Navigation Links
Roots Engage in Underground Chemical Warfare

In addition to providing physical support and taking in nutrients, plant roots secrete a wide variety of compounds that affect other nearby roots, as well as insects and microbes. But because it goes on unseen, bactericidal root activity has not been extensively investigated—until now. Using the model plant Arabidopsis thaliana, a relative of garden-variety cabbage, Jorge Vivanco and co-workers at Colorado State University, together with Frederick Ausubel at Harvard Medical School, demonstrated that "root exudates" contain antimicrobial agents that ward off the continual attacks by soil pathogens.

The work is published in the March 10 issue of the journal Nature.

The exudates from Arabidopsis roots kill a wide range of bacteria, confirming that roots are not always vulnerable, anchored targets. The natural production of these antimicrobial chemicals offers one explanation for why so few bacteria types actually cause disease in plants. Of the more than 50,000 plant diseases occurring in the United States, fungal pathogens are the leading cause.

"Current understanding of plant defenses does not readily explain why a pathogen can cause disease in one plant species and not another," says Vivanco. "Our findings will help researchers solve the mysteries of plant disease and immunity."

In these experiments, however, root exudates did not kill all of the tested strains of bacteria. One particular strain of Pseudomonas syringae, a bacterium that causes disease in both tomatoes and Arabidopsis, has a seemingly fail-safe mechanism to overcome the plant's defenses. The bacterium not only survives exposure to the antimicrobial substances, it also blocks the plant's ability to produce them.

Both Vivanco and Ausubel are supported by separate awards from the division of Molecular and Cellular Biosciences at the National Science Foundation (NSF).

Vivanco is a recipient of NSF's prestigious Faculty Early Career Development Award (CAREER) . CAREER awards support the early career development of those researcher-educators who are deemed most likely to become the academic leaders of the 21st century. Parag Chitnis, the NSF program manager of Vivanco's award said, "This work is an exciting outcome of a bold and challenging project. The work paves the way to understand and combat crop diseases."

The program manager for Ausubel's award, Michael Mishkind said, "The puzzle of why so few bacterial species are pathogens remains a fascinating problem. The simple, yet elegant experimental approaches used by this team uncovered a critical aspect of the battle that occurs between plants and microbes.


'"/>

Source:National Science Foundation


Related biology news :

1. Underground tunnels discovered as means for communication between immune system cells
2. Chemicals in tattoo inks need closer scrutiny
3. Chemical Engineer Kao Explores Antibiotic Synthesis With DNA Chips
4. Chemical band-aid prevents heart failure in mice with muscular dystrophy
5. Chemical compound inhibits tumor growth, size in new mouse study
6. T-rays: New imaging technology spotlighted by American Chemical Society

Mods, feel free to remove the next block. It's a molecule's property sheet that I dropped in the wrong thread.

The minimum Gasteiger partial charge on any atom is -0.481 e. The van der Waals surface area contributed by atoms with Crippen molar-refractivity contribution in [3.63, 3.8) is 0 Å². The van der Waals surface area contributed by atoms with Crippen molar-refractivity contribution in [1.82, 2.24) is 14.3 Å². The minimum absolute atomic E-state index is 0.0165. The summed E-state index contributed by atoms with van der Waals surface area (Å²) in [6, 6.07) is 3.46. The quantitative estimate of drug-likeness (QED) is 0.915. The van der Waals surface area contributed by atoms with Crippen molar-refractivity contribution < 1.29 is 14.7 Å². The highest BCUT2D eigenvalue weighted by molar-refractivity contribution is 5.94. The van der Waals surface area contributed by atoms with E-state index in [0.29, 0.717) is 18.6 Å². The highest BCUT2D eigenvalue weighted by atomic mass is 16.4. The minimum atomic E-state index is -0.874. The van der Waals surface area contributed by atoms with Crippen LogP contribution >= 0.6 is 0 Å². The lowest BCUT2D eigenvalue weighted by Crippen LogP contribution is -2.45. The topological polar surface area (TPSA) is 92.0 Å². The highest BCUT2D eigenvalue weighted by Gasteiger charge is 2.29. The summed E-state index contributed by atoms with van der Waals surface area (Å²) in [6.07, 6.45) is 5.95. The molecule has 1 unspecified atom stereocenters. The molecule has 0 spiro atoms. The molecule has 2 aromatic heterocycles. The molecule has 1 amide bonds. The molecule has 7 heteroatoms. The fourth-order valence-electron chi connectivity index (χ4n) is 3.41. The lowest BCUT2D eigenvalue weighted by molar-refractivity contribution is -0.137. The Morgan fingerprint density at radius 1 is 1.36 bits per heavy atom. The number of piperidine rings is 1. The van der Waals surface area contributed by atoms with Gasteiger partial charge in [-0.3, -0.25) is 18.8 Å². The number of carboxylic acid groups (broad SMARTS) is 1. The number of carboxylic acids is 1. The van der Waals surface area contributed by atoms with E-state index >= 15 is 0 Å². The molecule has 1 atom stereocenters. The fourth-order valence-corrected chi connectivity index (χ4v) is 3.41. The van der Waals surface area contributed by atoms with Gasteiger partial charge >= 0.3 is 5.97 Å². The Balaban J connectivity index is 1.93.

7. Chemical warfare agent detection technology used to treat lung disease
8. Chemical guidance of T cells leads to immunologic memory and long-term immunity
9. Chemical signaling helps regulate sensory map formation in the brain
10. Chemical in many air fresheners may reduce lung function
11. Chemical tests of cell growth enter third dimension
Post Your Comments:
*Name:
*Comment:
*Email:


(Date:1/30/2017)... , Jan. 30, 2017   Invitae Corporation ... fastest growing genetic information companies, today announced that it ... results and provide 2017 guidance on Monday, February 13, ... call that day at 4:45 p.m. Eastern / 1:45 ... management team will briefly review financial results, guidance, and ...
(Date:1/25/2017)... , Jan. 25, 2017 The Elements ... Management (IAM) lifecycle is comprised of a comprehensive ... the purpose of maintaining digital identities and providing ... and applications. There are significant number of programs ... time to time by optimizing processes and changing ...
(Date:1/23/2017)...  The latest mobile market research from Acuity Market ... The quarterly average price of a biometric smartphone decreased ... 2016.  There are now 120 sub-$150 models on the ... just 28 a year ago at an average price ... Most , Acuity Market Intelligence Principal, "Biometric Smartphones are ...
Breaking Biology News(10 mins):
(Date:2/24/2017)... -- China Cord Blood Corporation (NYSE: CO ... cord blood collection, laboratory testing, hematopoietic stem cell processing ... financial results for the third quarter and first nine ... Third Quarter of Fiscal 2017 Highlights ... 2017 increased by 18.6% to RMB200.9 million ($28.9 million). ...
(Date:2/24/2017)... (NASDAQ: VWR), the leading global independent provider of product and ... financial results for the fourth quarter and full year ended ... 4Q16 record quarterly net sales of $1.13 billion, up 1.6% ... 4Q16 EMEA-APAC segment net sales increased 0.4%, ... sales increased 2.5%, or down 0.9% on an organic basis, ...
(Date:2/23/2017)... RAFAEL, Calif., Feb. 23, 2017 ... U.S. dollars, except per share data, unaudited)Three Months Ended ... ChangeTotal BioMarin Revenue $   ...   22832%$ 1,117$   89026%Aldurazyme Net Product Revenue ... 906538%34823946%Naglazyme Net Product Revenue  ...
(Date:2/23/2017)... , Feb. 23, 2017  MIODx announced ... for two key immunotherapy technologies from the University ... provides a method to monitor a patient for ... PD-L1 and CTLA-4.  The second license extends the ... patient is likely to have an immune-related adverse ...
Breaking Biology Technology: